An industry colleague told me recently that they were building a new website. "Great," I said. "Are you using stock images, or are you hiring a photographer?"
"Neither," they said. "We're using Unsplash."
Curious, I took a look at the site, searched around to get a feel for the "service", and was appalled at the Terms and Conditions (Yep; I read them). Not only are people using these images for free, but photographers are willingly uploading their images without any expectation of compensation.
It reminded me of a long-ago argument I had in a Flickr forum with someone who stated emphatically, "If I find an image online, it's OK to use it for whatever I want. It's free." After calmly explaining copyright law and ownership of art, they refuted everything and replied with what amounted to "whatever lol".
Where do I begin: anger or education? I'll start with education.
When someone creates a piece of art -- illustration, copywriting, music, photography, painting -- they own the copyright to that. They can license it to someone else for a set period of time, or they can sell it as a work for hire. In the case of photography, the image belongs to the creator of that photograph. They can sell the copyright if they choose, but short of that, they own it.
If the photographer puts it in their website's portfolio or posts it on social media, they still own the copyright to that image. Sure, it might become popular and make the rounds, but they still own it. No one can use it for commercial purposes without a license and especially their permission. That's the law.
In addition, if the image contains a person or a building, the law requires a model or property release if that image is to be used commercially. That's also the law.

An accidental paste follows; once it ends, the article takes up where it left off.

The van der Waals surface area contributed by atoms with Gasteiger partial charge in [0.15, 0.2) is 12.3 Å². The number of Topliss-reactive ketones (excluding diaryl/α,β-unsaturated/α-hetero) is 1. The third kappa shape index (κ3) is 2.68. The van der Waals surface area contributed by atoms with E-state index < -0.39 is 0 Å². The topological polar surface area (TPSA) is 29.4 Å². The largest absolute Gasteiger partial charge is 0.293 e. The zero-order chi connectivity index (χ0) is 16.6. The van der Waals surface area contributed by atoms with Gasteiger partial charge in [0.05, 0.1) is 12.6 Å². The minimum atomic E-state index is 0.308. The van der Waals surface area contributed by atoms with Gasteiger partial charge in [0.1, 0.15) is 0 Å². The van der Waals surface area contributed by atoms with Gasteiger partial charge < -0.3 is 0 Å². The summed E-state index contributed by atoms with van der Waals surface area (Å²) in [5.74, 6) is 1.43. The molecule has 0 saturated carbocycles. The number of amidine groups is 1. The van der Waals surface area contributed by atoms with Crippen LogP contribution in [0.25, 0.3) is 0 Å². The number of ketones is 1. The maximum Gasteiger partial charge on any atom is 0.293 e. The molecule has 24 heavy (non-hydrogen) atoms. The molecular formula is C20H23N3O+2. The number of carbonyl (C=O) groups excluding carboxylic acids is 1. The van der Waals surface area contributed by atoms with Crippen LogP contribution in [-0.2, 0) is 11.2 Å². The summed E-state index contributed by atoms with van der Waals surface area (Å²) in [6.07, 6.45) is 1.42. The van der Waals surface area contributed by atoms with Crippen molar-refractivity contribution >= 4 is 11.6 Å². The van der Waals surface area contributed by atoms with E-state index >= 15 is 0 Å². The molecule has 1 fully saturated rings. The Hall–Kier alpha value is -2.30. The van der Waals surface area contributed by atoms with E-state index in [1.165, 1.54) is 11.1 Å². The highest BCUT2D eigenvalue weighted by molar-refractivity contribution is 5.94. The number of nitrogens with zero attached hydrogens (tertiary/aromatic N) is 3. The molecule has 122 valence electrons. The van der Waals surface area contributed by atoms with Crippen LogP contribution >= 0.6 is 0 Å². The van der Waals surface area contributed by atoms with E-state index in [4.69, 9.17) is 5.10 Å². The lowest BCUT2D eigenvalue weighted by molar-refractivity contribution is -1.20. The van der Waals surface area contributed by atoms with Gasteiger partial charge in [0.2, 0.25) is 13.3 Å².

But Unsplash dispenses with all of those pesky legal requirements and instead encourages photographers to upload their images for free, without even requiring a model release for adults, children, or property. Are they aware of the immense liability to which they've exposed their company? I can't wait to see the first big lawsuit from someone whose child or portrait was used without permission by a startup that didn't know better.
If you or your creative team is using Unsplash images without model releases and without compensating photographers, you are hurting the creative industry, and you should stop. If you are a creative and using Unsplash for anything other than mood boards, you need to stop as well.
A Message for Photographers
Now, I'll move to the anger part. In this case, I'm more incredulous and shaking my head.
If you're a photographer -- freelance or full-time, amateur or pro -- giving away your images for free is doing a disservice to other photographers and creatives. You are not only taking food out of our mouths -- almost literally -- but you are preventing yourself from making a living at this craft. It's already difficult to convince clients that your years of training and experience are worth paying for.
Sure, as an aspiring pro, you might start off creating assignments for free to build your portfolio. That's part of the process. But if not, you're at the same level of wrong as photographers who charge $75 to shoot a wedding. You are killing the industry and leaving nothing left for anyone. Most of all, you're hurting yourself.
For those of us who make all or part of our living in this field, it's already tough to convince an overly thrifty client (I'm being polite) that you can do a better job with 20 years of experience than their nephew who just bought "a very expensive camera". (Also: I can't count the number of times a prospective client has asked, "What gear do you use?" Answer: It doesn't matter as long as the images are great.) Now you have to compete against free? That's not a market; it's a slaughter.
Photographer Zack Arias has expressed his surprise at the "race to the bottom of Free" in the market overall, especially as it relates to Unsplash. He's right.
I see it more as a long plummet to the bottom of the perceived "sharing economy". Although, it this case, it's not sharing; it's just stealing from hard-working creatives.
Don Lupo is a freelance photographer with over 30 years of experience in photojournalism, corporate photography, and photography education on the college level. He shoots both high-resolution digital cameras and vintage film cameras, whichever will create the desired results.